Shortly before serving, gradually whisk in the double cream. Keep whisking until it forms soft peaks. This will happen very quickly. Spoon into wine glasses or punch glasses and decorate with the julienned peel. Serve immediately or within half an hour.

Salmon with orange butter sauce

Serves 6

Bitter oranges were once a common accompaniment to fish, and still taste wonderful with a rich oily fish, like salmon. This may not be a classic butter sauce as it contains cream to soften its intense orange flavour and the shallots are left suspended in the sauce, but it tastes gorgeous nonetheless. 6 portions salmon fillet

salt and freshly ground black pepper

olive oil For the sauce

1 fat shallot, finely diced

1 Seville orange, juiced

1 sweet orange, juiced

2tbsp double cream

salt and freshly ground black pepper

200g cold, unsalted butter cut into small dice

 

Place the shallot in a small non-corrosive saucepan with the juice from the two oranges. Set over a medium heat and simmer until the juice has reduced to 2tbsp. Add the cream and season, before setting aside until nearly ready to serve.

Preheat two oven-top grill pans. Lightly season the salmon and rub each portion with a little olive oil. Place three portions flesh-side down in each grill pan. Cook for 2 minutes, then lift and replace them - still flesh-side down - at a different angle to ensure that you have a diamond pattern branded on to them.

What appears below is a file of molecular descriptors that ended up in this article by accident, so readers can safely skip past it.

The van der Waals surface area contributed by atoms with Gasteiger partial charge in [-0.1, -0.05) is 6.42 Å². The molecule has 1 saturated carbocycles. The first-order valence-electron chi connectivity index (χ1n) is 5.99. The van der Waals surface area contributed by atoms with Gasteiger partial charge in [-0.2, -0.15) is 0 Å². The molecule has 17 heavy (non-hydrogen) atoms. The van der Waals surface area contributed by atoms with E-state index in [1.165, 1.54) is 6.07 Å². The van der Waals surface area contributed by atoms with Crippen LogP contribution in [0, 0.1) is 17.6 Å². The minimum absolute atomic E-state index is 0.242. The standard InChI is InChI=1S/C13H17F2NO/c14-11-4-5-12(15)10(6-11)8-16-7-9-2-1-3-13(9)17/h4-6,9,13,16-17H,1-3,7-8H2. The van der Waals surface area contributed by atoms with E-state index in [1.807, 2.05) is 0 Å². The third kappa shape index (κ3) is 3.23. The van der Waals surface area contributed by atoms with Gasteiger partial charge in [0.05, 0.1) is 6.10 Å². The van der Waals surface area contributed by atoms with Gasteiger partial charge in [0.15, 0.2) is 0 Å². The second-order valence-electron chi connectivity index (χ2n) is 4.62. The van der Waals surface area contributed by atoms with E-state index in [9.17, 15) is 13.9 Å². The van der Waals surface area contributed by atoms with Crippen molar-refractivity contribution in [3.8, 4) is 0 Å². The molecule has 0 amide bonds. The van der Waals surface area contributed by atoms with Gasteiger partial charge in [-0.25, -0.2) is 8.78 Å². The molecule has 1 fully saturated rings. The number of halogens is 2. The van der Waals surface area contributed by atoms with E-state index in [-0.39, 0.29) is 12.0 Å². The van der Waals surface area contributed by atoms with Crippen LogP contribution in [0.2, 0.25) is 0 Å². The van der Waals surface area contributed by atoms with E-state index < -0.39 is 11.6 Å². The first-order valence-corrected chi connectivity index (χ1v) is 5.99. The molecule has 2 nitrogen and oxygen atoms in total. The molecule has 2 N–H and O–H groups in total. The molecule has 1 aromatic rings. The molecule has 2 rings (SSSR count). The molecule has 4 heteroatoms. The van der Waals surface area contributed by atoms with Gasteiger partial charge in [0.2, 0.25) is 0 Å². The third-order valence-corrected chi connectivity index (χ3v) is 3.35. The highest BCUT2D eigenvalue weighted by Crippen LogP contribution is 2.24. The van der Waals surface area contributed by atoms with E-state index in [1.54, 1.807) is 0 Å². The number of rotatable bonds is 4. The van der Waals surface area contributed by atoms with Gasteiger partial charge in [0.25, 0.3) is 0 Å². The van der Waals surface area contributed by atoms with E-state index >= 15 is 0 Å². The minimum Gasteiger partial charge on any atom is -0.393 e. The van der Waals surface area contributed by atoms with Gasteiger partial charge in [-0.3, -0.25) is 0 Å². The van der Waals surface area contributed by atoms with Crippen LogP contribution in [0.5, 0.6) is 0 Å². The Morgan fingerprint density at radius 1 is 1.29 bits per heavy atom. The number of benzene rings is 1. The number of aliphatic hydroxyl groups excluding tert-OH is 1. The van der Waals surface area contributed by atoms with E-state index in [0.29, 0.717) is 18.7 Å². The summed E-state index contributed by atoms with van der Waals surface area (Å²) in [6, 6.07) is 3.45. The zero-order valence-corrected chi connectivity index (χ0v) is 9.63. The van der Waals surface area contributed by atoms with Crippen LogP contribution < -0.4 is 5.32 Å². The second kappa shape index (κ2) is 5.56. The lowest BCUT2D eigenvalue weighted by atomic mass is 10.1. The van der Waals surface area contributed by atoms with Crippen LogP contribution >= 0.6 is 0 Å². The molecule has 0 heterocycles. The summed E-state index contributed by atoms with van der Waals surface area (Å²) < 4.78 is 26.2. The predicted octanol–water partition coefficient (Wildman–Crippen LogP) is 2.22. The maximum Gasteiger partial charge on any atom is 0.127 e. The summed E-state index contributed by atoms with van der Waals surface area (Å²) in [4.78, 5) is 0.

After a further 2 minutes, flip over and grill skin-side down for about 5 minutes. The time will vary according to the thickness of your fillets and how rosy you like their interior. Set aside and keep warm while you finish the sauce.

Return the reduced orange juice and cream to a boil. As soon as it thickens slightly, lower the heat to a simmer and begin whisking in a few cubes of diced butter. As soon as each has melted and amalgamated into the hot liquid, add a few more cubes until the butter is finished and you have a smooth, thick sauce. Serve immediately - you cannot reheat this sauce as it will split - with the hot salmon.